It’s the longest day of the year up here in the Northern hemisphere. I have always loved the long days in Ireland, with the sun still offering light as late as 11:30 pm. It was a bit tricky getting young children to bed some years ago, but now summer is a couple of cherished months of basking in lovely, light evenings.
What does “light” mean? The absence of darkness; a speed (about 300,000 km / second); electromagnetic radiation perceivable by the human eye; the opposite of heavy; a good mood.
What makes me feel light? Eating lightly – fresh food, not too much. Walking outdoors, not too fast nor too slow; a wander. Reading an uplifting book; stories about overcoming. A smile beaming at me; laughing with a friend. Having time off; having space to do nothing; or doing something new, a light challenge like learning a few guitar chords or painting a picture just for the fun of it. In the darkest of winter, the security of a hot drink by a warm fire does it.
I’m not alone, judging by the poem, below, by Paul Laurence Dunbar.
Creativity, socialising, being outdoors, slowing down. Those seems to be the themes for me. What about you? What makes you feel light? Can you do any of it on this Solstice day, to mark it? If nothing else, close your eyes and take 3 slow breaths. It’s amazing how that can lighten the mood, the day, the weight.
Wishing you a light-filled solstice,
In Summer Time
When summer time has come, and all
The world is in the magic thrall
Of perfumed airs that lull each sense
To fits of drowsy indolence;
When skies are deepest blue above,
And flow’rs aflush,—then most I love
To start, while early dews are damp,
And wend my way in woodland tramp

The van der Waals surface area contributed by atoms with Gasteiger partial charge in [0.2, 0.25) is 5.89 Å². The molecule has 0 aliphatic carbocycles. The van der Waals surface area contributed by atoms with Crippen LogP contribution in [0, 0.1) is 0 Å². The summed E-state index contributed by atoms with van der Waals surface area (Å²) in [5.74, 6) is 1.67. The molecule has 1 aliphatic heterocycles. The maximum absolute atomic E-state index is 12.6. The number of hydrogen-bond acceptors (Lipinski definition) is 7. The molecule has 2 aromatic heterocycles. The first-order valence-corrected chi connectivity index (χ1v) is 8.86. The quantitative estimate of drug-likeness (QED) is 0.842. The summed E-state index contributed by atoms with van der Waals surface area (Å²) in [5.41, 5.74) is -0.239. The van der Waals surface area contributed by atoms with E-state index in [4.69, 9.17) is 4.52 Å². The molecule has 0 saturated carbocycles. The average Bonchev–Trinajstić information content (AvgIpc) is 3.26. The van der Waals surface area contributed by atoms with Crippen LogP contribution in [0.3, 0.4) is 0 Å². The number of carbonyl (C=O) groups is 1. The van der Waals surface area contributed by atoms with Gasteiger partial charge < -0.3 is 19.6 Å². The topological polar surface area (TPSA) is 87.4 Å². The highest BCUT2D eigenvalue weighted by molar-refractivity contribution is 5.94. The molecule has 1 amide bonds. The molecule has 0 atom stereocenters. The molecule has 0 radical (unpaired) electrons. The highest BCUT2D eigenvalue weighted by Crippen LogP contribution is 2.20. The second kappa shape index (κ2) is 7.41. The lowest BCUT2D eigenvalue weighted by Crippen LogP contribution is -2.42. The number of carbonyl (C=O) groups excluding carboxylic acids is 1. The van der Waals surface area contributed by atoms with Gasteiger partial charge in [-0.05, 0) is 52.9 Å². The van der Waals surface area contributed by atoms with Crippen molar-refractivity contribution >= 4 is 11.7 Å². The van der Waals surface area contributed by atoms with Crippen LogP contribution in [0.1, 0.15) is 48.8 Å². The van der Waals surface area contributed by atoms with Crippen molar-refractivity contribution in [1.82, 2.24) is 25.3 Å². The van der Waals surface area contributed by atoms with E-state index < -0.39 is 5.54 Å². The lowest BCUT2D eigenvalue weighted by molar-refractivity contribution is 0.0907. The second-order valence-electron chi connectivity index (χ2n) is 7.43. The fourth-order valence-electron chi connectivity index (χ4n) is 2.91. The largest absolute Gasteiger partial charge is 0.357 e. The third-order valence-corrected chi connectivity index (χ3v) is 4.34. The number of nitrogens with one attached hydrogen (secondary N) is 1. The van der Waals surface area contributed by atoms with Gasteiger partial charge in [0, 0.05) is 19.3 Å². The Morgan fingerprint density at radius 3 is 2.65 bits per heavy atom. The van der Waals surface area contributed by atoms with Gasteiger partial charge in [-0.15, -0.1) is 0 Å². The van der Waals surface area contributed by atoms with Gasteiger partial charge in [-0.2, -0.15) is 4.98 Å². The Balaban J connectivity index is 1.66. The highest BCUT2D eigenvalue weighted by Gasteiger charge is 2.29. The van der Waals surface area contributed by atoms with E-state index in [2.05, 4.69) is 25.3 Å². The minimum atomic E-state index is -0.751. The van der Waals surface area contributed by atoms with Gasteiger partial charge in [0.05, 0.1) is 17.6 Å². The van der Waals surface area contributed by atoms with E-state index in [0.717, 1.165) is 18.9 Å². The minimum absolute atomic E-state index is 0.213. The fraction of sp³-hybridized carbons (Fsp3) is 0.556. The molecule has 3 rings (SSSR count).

Where forests rustle, tree on tree,
And sing their silent songs to me;
Where pathways meet and pathways part,—
To walk with Nature heart by heart,
Till wearied out at last I lie
Where some sweet stream steals singing by
A mossy bank; where violets vie
In color with the summer sky,—
Or take my rod and line and hook,
And wander to some darkling brook,
Where all day long the willows dream,
And idly droop to kiss the stream,
And there to loll from morn till night—
Unheeding nibble, run, or bite—
Just for the joy of being there
And drinking in the summer air,
The summer sounds, and summer sights,
That set a restless mind to rights
When grief and pain and raging doubt
Of men and creeds have worn it out;
The birds’ song and the water’s drone,
The humming bee’s low monotone,
The murmur of the passing breeze,
And all the sounds akin to these,
That make a man in summer time
Feel only fit for rest and rhyme.
Joy springs all radiant in my breast;
Though pauper poor, than king more blest,
The tide beats in my soul so strong
That happiness breaks forth in song,
And rings aloud the welkin blue
With all the songs I ever knew.
O time of rapture! time of song!
How swiftly glide thy days along
Adown the current of the years,
Above the rocks of grief and tears!
‘Tis wealth enough of joy for me
In summer time to simply be.